“We have a sad news,” read the message posted to Facebook this past Saturday by Noodles Pho Me, a popular Lao-style pho restaurant in San Leandro — perhaps the only one of its kind in the Bay Area. “This is a gut wrenching decision we have to make. We have no choice but to close down as we’re not able to sustain our business.”
In these rocky, pandemic-depressed times for the restaurant industry, it was a familiar story: Noodles Pho Me could no longer afford pay its rent and wasn’t able to negotiate a new deal with its landlord, and so, very abruptly, it announced that Saturday was its last day of business. Co-owners Cindy and Tong Sengsourith spent Sunday scrambling to rent a U-Haul to put their kitchen equipment in storage, in hopes that they’d eventually be able to find a new home for the restaurant.
Then, just as quickly, there was a reversal: Tong Sengsourith tells Eater SF that just as they were getting ready to pack up the restaurant on Monday, the landlord offered a last-minute deal: Now, Noodles Pho Me will be able to stay in the space, with a reduced rent, at least through the end of the year.
It’s good news, then, for fans of the restaurant. Noodles Pho Me is back in business — it will reopen this Thursday for takeout and delivery.
If Noodles Pho Me wound up closing, it would have been a particularly great loss. Not only is the restaurant.a small, family-run business that’s much beloved in the San Leandro community, it’s also fairly unique: It’s one of the only restaurants in the Bay Area that specializes in Lao-style pho, characterized by its darker, more intensely flavored broth, with all of the herb and vegetable garnishes built into bowl. The menu includes a mix of Thai and Vietnamese influences, but at its core, it’s a Laotian restaurant — the only one in San Leandro — serving up traditional dishes like nam khao (rice ball salad) and other Lao noodle soups, like its coconut broth-based khao poon.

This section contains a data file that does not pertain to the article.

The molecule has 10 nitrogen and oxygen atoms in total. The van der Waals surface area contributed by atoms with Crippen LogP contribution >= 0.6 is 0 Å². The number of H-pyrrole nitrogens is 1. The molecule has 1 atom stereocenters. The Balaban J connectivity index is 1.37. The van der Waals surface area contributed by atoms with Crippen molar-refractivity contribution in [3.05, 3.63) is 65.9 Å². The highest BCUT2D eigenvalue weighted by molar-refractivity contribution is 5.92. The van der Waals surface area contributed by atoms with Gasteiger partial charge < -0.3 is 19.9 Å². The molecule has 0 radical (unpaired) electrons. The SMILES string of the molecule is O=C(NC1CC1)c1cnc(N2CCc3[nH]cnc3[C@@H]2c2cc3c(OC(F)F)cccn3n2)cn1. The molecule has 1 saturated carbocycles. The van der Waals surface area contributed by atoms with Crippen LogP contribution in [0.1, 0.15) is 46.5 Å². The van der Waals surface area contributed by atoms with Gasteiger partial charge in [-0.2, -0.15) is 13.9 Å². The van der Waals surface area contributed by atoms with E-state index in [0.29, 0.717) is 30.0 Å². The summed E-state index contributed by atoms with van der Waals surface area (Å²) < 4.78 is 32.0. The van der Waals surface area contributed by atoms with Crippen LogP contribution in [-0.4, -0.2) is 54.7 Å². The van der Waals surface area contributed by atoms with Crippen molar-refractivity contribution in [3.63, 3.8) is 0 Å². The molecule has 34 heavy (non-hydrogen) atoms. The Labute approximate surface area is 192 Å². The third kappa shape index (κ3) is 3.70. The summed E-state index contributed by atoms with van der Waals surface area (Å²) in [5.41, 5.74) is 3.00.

The restaurant was also known for offering all first-time customers a trio of broth samples, amuse bouche-style, so that they could have a taste before settling on their order — a nice little flourish they obviously haven’t been able to continue during the pandemic.
According to Sengsourith, business had been great prior to the pandemic, but since the start of the COVID-19 crisis, it’s dipped by 65 to 70 percent, causing the restaurant to lay off staff and run its takeout operation with just a skeleton crew. “We teetered almost to the verge of bankruptcy,” Sengsourith says. And so, he explains, they haven’t been able to pay the restaurant’s full $5,500 rent, instead telling the landlord they’d only be able to pay what they could afford each month — sometimes $2,000, sometimes a little bit more.
This all came to a head last week, as the landlord issued an ultimatum: By the end of this year, the Sengsouriths would have to pay back the tens of thousands of dollars that they owed in back rent — a debt that would only continue to accumulate the longer they stayed at the restaurant. “If we stayed until December, it was going to be $33,000,” Sengsourith says.
It was at that point that the Sengsouriths chose to just walk away — a devastating decision, given how much they’ve poured into the restaurant since it first opened in 2016. But now, Sengsourith says, they’ve worked out an arrangement with the landlord: Their rent has now been retroactively set at $3,000 starting in April. They’ll continue to pay what they can each month, and while they’ll still have to pay back some back rent at the end of the year, it’ll be a more manageable amount — and if they choose to walk away at that point, the landlord will pay them for the improvements they’ve made on the space, knocking another chunk out of that debt.
Of course, that still leaves Noodles Pho Me with as many questions as answers. Will business pick up enough in the next few months in order for the shop to accumulate enough profit to pay back what will likely still be thousands of dollars in back rent in December? And what kind of rent will be realistic for the restaurant to pay moving forward after that, given there’s no end in sight to the pandemic?
Still, Sengsourith is hopeful. “With the affordable rent, we’re doing okay,” he says. “We’re surviving.”
Noodles Pho Me reopens on Thursday, August 18, from 11 a.m. to 9 p.m. every day except Wednesdays. Call in 510-850-5080 or order via one of the third-party delivery apps.